With their sights on summer
DES MOINES – With snow on the ground outside and cold temperatures permeating the coveralls, stocking caps and gloves of a few dozen 4-H and FFA youths inside the Iowa State Fairgrounds cattle barn, the Polk County Fair seems a long way off.
But the county fair, Iowa State Fair and other cattle shows are precisely what these young cattle producers have in their sights. Saturday marked the beginning of a months-long process of preparing show cattle with the annual beef weigh-in for Polk County.
About 100 head were weighed Saturday, with most in the 600- to 700-pound range. Over the next six months, the 35 to 40 4-H and FFA youths will feed their animals and carefully monitor the feed inputs and the costs.
When July 20 rolls around, the start of the Polk County Fair, young showmen expect many of their heifers and steers to nearly double in size, to 1,200 pounds or more. If they’re successful, their cattle will gain about 3.5 to 4 pounds each day.
“The weigh-in is a way for them to start the process,” said Phil Heckman, youth coordinator for Polk County 4-H. The expectation is that the youths will do most of the work themselves.
The number of cattle weighed this year was down about 20 head from last year and about 40 head from two years ago. Heckman suspects the price of corn is one of the biggest factors for the declining numbers.
“It tends to have an affect on 4-H livestock,” he said.
Although a few high-tech changes have been added in recent years for anyone wanting to show at the Iowa State Fair or the Ak-Sar-Ben show in Nebraska, the Polk County weigh-in remains nearly the same as it has been for years.
Cattle are weighed and tagged in late-December to ensure that the same animal is shown for the county fair.
If 4-H or FFA youths want to show cattle at the Iowa State Fair, a retinal scan of the calf’s eyes is taken. It is also required for meat goats or sheep at the state fair. Every county in Iowa has access to a retinal scanner, Heckman said. The Ak-Sar-Ben show in Nebraska requires competitors to pull about 40 hairs for DNA validation of each heifer or steer.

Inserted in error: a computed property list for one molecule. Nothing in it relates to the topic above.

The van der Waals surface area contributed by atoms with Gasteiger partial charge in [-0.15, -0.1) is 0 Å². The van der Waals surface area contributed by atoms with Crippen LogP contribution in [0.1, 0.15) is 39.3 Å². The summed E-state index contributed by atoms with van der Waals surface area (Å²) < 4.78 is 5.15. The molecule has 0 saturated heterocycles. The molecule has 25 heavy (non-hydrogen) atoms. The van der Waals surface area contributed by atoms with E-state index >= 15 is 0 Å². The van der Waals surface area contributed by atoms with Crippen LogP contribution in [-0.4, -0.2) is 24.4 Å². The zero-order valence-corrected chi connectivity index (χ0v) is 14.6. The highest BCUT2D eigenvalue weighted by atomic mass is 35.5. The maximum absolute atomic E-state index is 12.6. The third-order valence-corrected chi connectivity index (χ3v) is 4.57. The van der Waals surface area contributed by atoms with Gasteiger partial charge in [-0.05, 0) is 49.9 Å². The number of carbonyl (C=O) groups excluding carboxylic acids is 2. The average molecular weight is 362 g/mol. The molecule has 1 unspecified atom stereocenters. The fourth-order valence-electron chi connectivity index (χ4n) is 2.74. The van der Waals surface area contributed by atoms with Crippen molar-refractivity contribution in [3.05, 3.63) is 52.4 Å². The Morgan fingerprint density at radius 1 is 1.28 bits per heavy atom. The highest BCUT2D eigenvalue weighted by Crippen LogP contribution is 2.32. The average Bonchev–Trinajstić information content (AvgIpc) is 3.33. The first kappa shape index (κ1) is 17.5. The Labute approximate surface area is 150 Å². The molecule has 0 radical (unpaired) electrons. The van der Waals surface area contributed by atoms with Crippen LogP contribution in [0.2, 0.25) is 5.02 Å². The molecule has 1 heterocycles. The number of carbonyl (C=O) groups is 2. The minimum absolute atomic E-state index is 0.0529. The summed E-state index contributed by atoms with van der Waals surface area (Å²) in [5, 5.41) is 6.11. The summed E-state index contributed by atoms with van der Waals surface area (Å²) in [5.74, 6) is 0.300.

Sisters Brett and Kay Timmins are part of the Altoona Hustling Herdsmen 4-H Club and have been showing cattle since the fourth-grade. They get their calves from their grandfather’s herd of 20 market cattle. Kay Timmins, 14, said she enjoys the process of raising her calves, from seeing them as newborn calves on her grandfather’s pasture to selling them after the county fair.
Brett, 17, said she’s gleaned a lot of knowledge from her FFA livestock judging experience on what cattle to choose. “You want to look for uniformity,” she said. She also has learned a lot from raising cattle for 4-H. “I like the life skills it teaches you,” she said.
Rob Timmins, the girls’ father, said raising cattle for 4-H teaches a lot of responsibility – from feeding and caring for the animals to budgeting for feed and a financial incentive after the cattle are sold.
“Most of what they earn from this will be used to help them go to college,” he said.
Trevor Gallagher, 14, of Elkhart, brought in four calves for the weigh-in. He’s had them on his farm for as little as two weeks for some and up to two months for other calves. Gallagher said he enjoys the process of raising cattle.
“Once they’re tame it’s really fun,” he said. Trevor is a member of Plowshares 4-H and has had some good success recently. Trevor said that he showed the grand champion the last two years.
Only time will tell if his hard work will be rewarded again in July, but the process has begun.
Contact Dave DeValois at firstname.lastname@example.org.
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